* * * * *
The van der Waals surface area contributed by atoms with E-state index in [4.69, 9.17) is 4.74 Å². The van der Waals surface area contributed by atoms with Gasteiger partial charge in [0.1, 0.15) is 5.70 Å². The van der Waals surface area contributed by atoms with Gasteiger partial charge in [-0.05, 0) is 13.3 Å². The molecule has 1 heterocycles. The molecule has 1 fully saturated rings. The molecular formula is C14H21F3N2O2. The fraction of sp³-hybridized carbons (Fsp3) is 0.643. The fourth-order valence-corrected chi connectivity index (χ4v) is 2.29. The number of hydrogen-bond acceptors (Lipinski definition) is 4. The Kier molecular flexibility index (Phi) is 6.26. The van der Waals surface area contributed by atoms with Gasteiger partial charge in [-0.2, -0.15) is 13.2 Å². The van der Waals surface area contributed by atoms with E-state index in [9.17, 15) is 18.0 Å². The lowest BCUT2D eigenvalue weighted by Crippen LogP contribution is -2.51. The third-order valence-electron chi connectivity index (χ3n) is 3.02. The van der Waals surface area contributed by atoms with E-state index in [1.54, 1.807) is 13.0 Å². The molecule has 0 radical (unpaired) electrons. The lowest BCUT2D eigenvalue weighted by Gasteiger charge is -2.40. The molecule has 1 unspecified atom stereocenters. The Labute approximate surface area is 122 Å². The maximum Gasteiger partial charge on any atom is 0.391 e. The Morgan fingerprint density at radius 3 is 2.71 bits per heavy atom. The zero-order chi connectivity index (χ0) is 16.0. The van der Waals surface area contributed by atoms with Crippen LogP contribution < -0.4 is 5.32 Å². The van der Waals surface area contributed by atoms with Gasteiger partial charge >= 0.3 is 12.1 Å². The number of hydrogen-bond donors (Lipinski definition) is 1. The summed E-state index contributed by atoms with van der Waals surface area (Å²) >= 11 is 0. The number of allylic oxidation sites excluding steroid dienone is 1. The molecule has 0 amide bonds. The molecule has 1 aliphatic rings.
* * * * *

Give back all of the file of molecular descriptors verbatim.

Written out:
The van der Waals surface area contributed by atoms with E-state index in [4.69, 9.17) is 4.74 Å². The van der Waals surface area contributed by atoms with Gasteiger partial charge in [0.1, 0.15) is 5.70 Å². The van der Waals surface area contributed by atoms with Gasteiger partial charge in [-0.05, 0) is 13.3 Å². The molecule has 1 heterocycles. The molecule has 1 fully saturated rings. The molecular formula is C14H21F3N2O2. The fraction of sp³-hybridized carbons (Fsp3) is 0.643. The fourth-order valence-corrected chi connectivity index (χ4v) is 2.29. The number of hydrogen-bond acceptors (Lipinski definition) is 4. The Kier molecular flexibility index (Phi) is 6.26. The van der Waals surface area contributed by atoms with Gasteiger partial charge in [-0.2, -0.15) is 13.2 Å². The van der Waals surface area contributed by atoms with E-state index in [9.17, 15) is 18.0 Å². The lowest BCUT2D eigenvalue weighted by Crippen LogP contribution is -2.51. The third-order valence-electron chi connectivity index (χ3n) is 3.02. The van der Waals surface area contributed by atoms with E-state index in [1.54, 1.807) is 13.0 Å². The molecule has 0 radical (unpaired) electrons. The lowest BCUT2D eigenvalue weighted by Gasteiger charge is -2.40. The molecule has 1 unspecified atom stereocenters. The Labute approximate surface area is 122 Å². The maximum Gasteiger partial charge on any atom is 0.391 e. The Morgan fingerprint density at radius 3 is 2.71 bits per heavy atom. The zero-order chi connectivity index (χ0) is 16.0. The van der Waals surface area contributed by atoms with Crippen LogP contribution < -0.4 is 5.32 Å². The van der Waals surface area contributed by atoms with Gasteiger partial charge >= 0.3 is 12.1 Å². The number of hydrogen-bond donors (Lipinski definition) is 1. The summed E-state index contributed by atoms with van der Waals surface area (Å²) >= 11 is 0. The number of allylic oxidation sites excluding steroid dienone is 1. The molecule has 0 amide bonds. The molecule has 1 aliphatic rings.